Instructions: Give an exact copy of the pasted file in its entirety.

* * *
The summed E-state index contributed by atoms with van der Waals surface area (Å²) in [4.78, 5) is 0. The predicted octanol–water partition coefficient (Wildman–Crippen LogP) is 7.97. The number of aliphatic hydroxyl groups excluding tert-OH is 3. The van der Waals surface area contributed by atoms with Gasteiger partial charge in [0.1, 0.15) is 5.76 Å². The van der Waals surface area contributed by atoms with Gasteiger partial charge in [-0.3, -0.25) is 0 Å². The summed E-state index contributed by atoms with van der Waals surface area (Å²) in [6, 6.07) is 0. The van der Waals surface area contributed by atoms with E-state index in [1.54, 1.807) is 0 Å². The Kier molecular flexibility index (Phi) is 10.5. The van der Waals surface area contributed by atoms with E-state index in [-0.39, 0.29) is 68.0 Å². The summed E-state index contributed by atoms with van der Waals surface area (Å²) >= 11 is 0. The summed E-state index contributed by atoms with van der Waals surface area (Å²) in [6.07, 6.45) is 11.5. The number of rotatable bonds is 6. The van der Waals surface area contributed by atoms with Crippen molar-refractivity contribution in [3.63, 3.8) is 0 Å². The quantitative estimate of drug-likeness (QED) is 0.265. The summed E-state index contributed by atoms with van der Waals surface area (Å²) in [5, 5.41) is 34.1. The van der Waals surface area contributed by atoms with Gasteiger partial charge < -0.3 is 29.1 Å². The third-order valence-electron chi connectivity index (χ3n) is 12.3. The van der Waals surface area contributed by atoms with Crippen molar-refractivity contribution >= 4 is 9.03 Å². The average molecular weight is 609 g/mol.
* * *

The summed E-state index contributed by atoms with van der Waals surface area (Å²) in [4.78, 5) is 0. The predicted octanol–water partition coefficient (Wildman–Crippen LogP) is 7.97. The number of aliphatic hydroxyl groups excluding tert-OH is 3. The van der Waals surface area contributed by atoms with Gasteiger partial charge in [0.1, 0.15) is 5.76 Å². The van der Waals surface area contributed by atoms with Gasteiger partial charge in [-0.3, -0.25) is 0 Å². The summed E-state index contributed by atoms with van der Waals surface area (Å²) in [6, 6.07) is 0. The van der Waals surface area contributed by atoms with E-state index in [1.54, 1.807) is 0 Å². The Kier molecular flexibility index (Phi) is 10.5. The van der Waals surface area contributed by atoms with E-state index in [-0.39, 0.29) is 68.0 Å². The summed E-state index contributed by atoms with van der Waals surface area (Å²) >= 11 is 0. The summed E-state index contributed by atoms with van der Waals surface area (Å²) in [6.07, 6.45) is 11.5. The number of rotatable bonds is 6. The van der Waals surface area contributed by atoms with Crippen molar-refractivity contribution in [3.63, 3.8) is 0 Å². The quantitative estimate of drug-likeness (QED) is 0.265. The summed E-state index contributed by atoms with van der Waals surface area (Å²) in [5, 5.41) is 34.1. The van der Waals surface area contributed by atoms with Gasteiger partial charge < -0.3 is 29.1 Å². The third-order valence-electron chi connectivity index (χ3n) is 12.3. The van der Waals surface area contributed by atoms with Crippen molar-refractivity contribution >= 4 is 9.03 Å². The average molecular weight is 609 g/mol.